Based on the reanalysis data from NCEP/NCAR and other observational data, interannual variability of the Mascarene high (MH) and Australian high (AH) during boreal summer from 1970 to 1999 is examined. It is shown that interannual variability of MH is dominated by the Antarctic oscillation (AAO), and MH tends to be intensified with the development of the circumpolar lows in high southern latitudes. On the other hand, AH is correlated with AAO as well as El Niño and Southern Oscillation (ENSO), and tends to be intensified when El Niño occurs. Since AH, especially MH, is positively correlated with AAO, composite analysis on the difference between the positive and negative MH is performed to reveal the physical mechanism responsible for the East Asian summer monsoon anomalies associated with AAO. The result shows that, with the intensifi- cation of MH, the Somali jet, and Indian monsoon westerlies, tend to be strengthened. Accordingly, AH and the associated cross-equatorial flow, become stronger whereas the trade wind over the tropical western and middle Pacific become weaker. In association with the above changes, convective activities near the Philippine Sea are largely suppressed, as a consequence, exciting a negative convection anomaly, and a Rossby wave train from East Asia via the North Pacific to the western coast of North America (a negative Pacific-Japan pattern). Corresponding to the negative Pacific-Japan pattern, an anomalous rainfall pattern appears in East Asia. Correlation analysis between AAO and sea level pressure, 500 hPa geopotential height further indicates that AAO is a strong signal influencing the climate anomaly in both hemispheres, including East Asia. Due to the seasonal persistence, AAO and the related MH and AH in boreal spring, may provide some useful information for the East Asian summer monsoon prediction. With the intensification of MH during boreal spring through summer, the Meiyu/Baiu rainfall from the Yangtze River valley to the Japan Islands tends to increase, while less rainfall is found outside of this region. In contrast with MH, the effect of AH on summer rainfall is confined to southern China.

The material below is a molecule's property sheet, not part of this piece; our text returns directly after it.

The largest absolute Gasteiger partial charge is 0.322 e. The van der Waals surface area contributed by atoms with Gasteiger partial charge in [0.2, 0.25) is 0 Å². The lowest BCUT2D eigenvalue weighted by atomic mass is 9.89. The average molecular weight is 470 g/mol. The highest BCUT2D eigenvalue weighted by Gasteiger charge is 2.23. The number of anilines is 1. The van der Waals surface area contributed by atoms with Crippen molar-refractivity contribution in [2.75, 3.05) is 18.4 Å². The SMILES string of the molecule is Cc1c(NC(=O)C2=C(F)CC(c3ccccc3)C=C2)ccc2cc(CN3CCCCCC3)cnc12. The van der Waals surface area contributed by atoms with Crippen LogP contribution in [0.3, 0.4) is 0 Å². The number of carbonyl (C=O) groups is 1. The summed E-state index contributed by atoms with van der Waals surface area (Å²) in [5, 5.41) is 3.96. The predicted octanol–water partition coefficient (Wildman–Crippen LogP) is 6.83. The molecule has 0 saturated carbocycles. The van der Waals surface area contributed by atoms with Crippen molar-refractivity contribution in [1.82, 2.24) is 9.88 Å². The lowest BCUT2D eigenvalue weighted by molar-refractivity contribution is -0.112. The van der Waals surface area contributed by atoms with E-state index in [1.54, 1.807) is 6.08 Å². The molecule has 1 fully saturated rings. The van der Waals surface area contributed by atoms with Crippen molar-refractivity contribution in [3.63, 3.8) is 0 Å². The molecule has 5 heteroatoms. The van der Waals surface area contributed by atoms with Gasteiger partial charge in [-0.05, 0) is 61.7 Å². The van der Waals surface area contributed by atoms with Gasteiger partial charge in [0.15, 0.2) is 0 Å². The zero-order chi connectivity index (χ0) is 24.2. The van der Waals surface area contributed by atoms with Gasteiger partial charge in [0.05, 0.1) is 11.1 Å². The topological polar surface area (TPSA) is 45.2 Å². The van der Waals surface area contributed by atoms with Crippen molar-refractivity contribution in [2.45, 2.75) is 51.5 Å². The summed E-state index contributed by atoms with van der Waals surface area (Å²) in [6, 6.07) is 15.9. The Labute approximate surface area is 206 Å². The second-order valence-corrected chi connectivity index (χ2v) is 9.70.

In this paper, future climate changes over East Asia (20-50°N, 100-145°E) are projected from multimodel ensembles (MMEs) of selected coupled atmosphere-ocean general circulation model (AOGCM) simulations based on Intergovernmental Panel on Climate Change (IPCC) Special Report on Emissions Scenarios (SRES) A2 and B2 scenarios. Analyzed variables include annual and seasonal near surface temperature and precipitation over East Asia. Before projecting future climate, model performances are evaluated on the simulation of the present-day climate (1961-1990) with bias, root-mean squared error (RMSE), and the Taylor diagram analysis. The result of model evaluation shows that CSIRO Mk2, ECHAM4/OPYC3, GFDL_R30_c, and HadCM3 exhibit higher performance. In order to test the sensitivity of projection results, four MMEs are defined: simple arithmetic averages of all seven AOGCM simulations (MME7) and four skillful AOGCM simulations (MME4), and skill-weighted averages of seven AOGCM simulations based on the skill scores of the Taylor diagram (MME_S1 and MME_S2). While the weighted MMEs (MME_S1 and MME_S2) have similar performances in the present-day climate simulation to that of MME7, MME4 constructed by four skillful models reveals higher performance than the other MMEs. The overall projection results from four MMEs show that East Asia will experience warmer and wetter climate in the 21st century. The projection results are not sensitive to the MME method. Areaaveraged temperature changes for three 30-year periods of 2020s, 2050s, and 2080s simulated by MME7 A2 [B2] scenario ensembles are 1.2 [1.4], 2.5 [2.4], and 4.1°C [3.2°C] increase, and precipitation changes are 0.4 [1.4], 2.2 [2.6], and 5.0% [4.0%] increase, respectively. Spatial patterns indicate that both temperature and precipitation increases are larger over the continental area than the oceanic area, and that the areas of larger inter-model variability are in accord with those of stronger climate change. The intermodel variability (noise) in precipitation changes is as large as that of ensemble mean (signal), whereas noise is much smaller than signal in the projection of temperature changes. It is demonstrated that MME4 reduces the inter-model uncertainty about a half of MME7 in the temperature projection of the late 21st century, but not in the precipitation projection. A significant difference in projected patterns between A2 and B2 scenario ensembles (defined as a potential impact of greenhouse-gas mitigation) appears in the 2080s temperature field over the southwestern part of East Asia. However, no significant differences can be found between precipitation patterns of A2 and B2 scenario ensembles because of the dominant inter-model variability. It is also shown that the climate change over East Asia has a characteristic seasonal dependence, that is, larger increases of wintertime temperature and summertime precipitation, which implicates the possible change of the East Asian monsoon system by global warming.